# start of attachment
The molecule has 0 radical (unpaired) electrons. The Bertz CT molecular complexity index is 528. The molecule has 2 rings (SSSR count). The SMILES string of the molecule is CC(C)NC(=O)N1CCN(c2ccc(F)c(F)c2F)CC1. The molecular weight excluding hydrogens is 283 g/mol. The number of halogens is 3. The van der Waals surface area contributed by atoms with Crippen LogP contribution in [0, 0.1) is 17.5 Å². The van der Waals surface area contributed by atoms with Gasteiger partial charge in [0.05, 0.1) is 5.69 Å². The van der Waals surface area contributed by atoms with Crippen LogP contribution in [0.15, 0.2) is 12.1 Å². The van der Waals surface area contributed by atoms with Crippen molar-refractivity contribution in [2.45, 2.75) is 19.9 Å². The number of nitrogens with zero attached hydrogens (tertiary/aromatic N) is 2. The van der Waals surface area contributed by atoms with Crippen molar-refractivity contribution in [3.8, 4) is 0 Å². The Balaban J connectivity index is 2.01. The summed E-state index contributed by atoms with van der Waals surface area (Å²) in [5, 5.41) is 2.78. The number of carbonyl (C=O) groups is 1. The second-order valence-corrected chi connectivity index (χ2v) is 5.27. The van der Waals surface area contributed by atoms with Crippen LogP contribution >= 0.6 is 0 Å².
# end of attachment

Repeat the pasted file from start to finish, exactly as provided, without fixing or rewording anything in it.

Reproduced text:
The molecule has 0 radical (unpaired) electrons. The Bertz CT molecular complexity index is 528. The molecule has 2 rings (SSSR count). The SMILES string of the molecule is CC(C)NC(=O)N1CCN(c2ccc(F)c(F)c2F)CC1. The molecular weight excluding hydrogens is 283 g/mol. The number of halogens is 3. The van der Waals surface area contributed by atoms with Crippen LogP contribution in [0, 0.1) is 17.5 Å². The van der Waals surface area contributed by atoms with Gasteiger partial charge in [0.05, 0.1) is 5.69 Å². The van der Waals surface area contributed by atoms with Crippen LogP contribution in [0.15, 0.2) is 12.1 Å². The van der Waals surface area contributed by atoms with Crippen molar-refractivity contribution in [2.45, 2.75) is 19.9 Å². The number of nitrogens with zero attached hydrogens (tertiary/aromatic N) is 2. The van der Waals surface area contributed by atoms with Crippen molar-refractivity contribution in [3.8, 4) is 0 Å². The Balaban J connectivity index is 2.01. The summed E-state index contributed by atoms with van der Waals surface area (Å²) in [5, 5.41) is 2.78. The number of carbonyl (C=O) groups is 1. The second-order valence-corrected chi connectivity index (χ2v) is 5.27. The van der Waals surface area contributed by atoms with Crippen LogP contribution >= 0.6 is 0 Å².